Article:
Is heartwarming to see people writing Free software and is understandable newbie developers will create less than perfect applications, still there are some apps which should never be written, and in this category I include the "scripts" supposed to install and do "everything" on your distro, from installing Flash and codecs to... $DEITY knows what.
The other day on g+ I had an exchange with the author of such an app, PostInstallerF, who got mad and labeled me a troll when I told him his creation is bad on usability, does not help newbies learn, bad for security and overall not useful.
It is true I judged the app only from screenshots, this is why I took the time to install and look in-depth at it now, here are my points:
First, I don't think is a wise idea to give your root password to apps installed from random sources (even if here the source is sf.net and the source is available), the target for this app are newbies, they should learn you give your root password only to apps from a verified repo. And rood password is not needed here, Fedora has PolKit.
Moving to the main app window, the usability disaster start to show its head, I don't know where to start: double click, why, it's the desktop? computer shutdown from inside an app? a help button don't giving any help but opening the sf.net project page? a Gnome Shell Extensions item when I don't have any Gnome Shell installed? Still. I will do it trough, option by option.
"Configure/Tuning" is a mix of system settings and installing things (desktops and drivers). I don't understand why installing desktops is a "configure" item instead of an "install" item. And some of the things there, I have them installed already. What happens if I "install" something already installed?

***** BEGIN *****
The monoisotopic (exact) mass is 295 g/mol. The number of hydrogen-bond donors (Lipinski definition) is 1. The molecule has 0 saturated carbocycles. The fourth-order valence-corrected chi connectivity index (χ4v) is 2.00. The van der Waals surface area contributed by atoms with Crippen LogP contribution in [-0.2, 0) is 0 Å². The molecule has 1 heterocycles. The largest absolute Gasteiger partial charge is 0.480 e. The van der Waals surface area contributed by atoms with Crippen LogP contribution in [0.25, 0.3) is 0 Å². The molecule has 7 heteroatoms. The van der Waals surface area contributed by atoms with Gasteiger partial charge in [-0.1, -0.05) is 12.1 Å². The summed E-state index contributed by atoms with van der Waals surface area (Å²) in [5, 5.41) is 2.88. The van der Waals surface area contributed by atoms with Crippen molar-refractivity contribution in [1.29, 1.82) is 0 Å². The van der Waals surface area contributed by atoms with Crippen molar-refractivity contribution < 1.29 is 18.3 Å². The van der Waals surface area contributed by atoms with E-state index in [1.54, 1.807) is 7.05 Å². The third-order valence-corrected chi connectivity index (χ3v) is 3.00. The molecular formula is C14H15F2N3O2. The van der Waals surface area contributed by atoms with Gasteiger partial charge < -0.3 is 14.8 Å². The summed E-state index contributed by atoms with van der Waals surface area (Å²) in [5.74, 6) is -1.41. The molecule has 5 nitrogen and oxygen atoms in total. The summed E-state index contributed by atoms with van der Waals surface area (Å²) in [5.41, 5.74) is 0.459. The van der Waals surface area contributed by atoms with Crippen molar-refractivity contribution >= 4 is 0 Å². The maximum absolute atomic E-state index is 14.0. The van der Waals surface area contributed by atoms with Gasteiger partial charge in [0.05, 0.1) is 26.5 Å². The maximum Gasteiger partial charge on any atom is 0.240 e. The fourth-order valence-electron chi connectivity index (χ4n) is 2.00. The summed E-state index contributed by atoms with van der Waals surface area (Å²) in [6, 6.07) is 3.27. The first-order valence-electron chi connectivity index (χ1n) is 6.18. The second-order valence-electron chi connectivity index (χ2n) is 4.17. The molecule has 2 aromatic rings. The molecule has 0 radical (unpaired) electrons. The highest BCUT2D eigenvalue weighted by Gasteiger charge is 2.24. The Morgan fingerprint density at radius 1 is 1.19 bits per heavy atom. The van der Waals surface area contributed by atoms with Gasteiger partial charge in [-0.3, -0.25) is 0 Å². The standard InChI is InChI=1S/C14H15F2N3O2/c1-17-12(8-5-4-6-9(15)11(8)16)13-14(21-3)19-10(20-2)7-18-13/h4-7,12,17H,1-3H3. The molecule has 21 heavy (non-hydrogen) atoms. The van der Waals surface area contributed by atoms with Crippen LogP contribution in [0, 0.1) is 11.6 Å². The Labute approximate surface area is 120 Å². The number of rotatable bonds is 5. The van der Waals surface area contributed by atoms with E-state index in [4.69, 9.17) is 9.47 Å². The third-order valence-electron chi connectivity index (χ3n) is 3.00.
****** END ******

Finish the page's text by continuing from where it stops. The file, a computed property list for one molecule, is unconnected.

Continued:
Honestly, I don't dare to try the options in the Gnome Shell Extensions section, I fear it will install Gnome Shell as a dependency. But the app should have figured is not installed and hide this item.
The "Install" section is another strange mix of installable apps, some from the base repo, some from Rpmfusion, some from fedorapeople experimental repos, some from 3-rd party repos, some Free software, some not. There are some unchecked apps which I already have installed (I tried to "install" Inkscape, it told me it did it, but I already had it) - if an app is installed, I expect to see it checked. Beside that, it probably gives pride to the developer to boast "over 100 programs and modifications", but when many of those (Firefox, OpenJDK, GIMP, Hugin, Converseen, Pencil, Glabels, to list only some from my screenshot) are available in the base repo and installable with the available package manager GUI, the effort is futile. Really, if you have to write such a tool, focus on what's hard to install and keep the noise away.
Still, I have not touched the main usability issue: for a new user, a list of 100 items, title and one line generic description, is not going to be useful. The apps are not discoverable, newbies need categories, keywords, long descriptions, search, maybe screenshots.
PS: also, don't call it "everything you need", maybe "my favorite list of apps".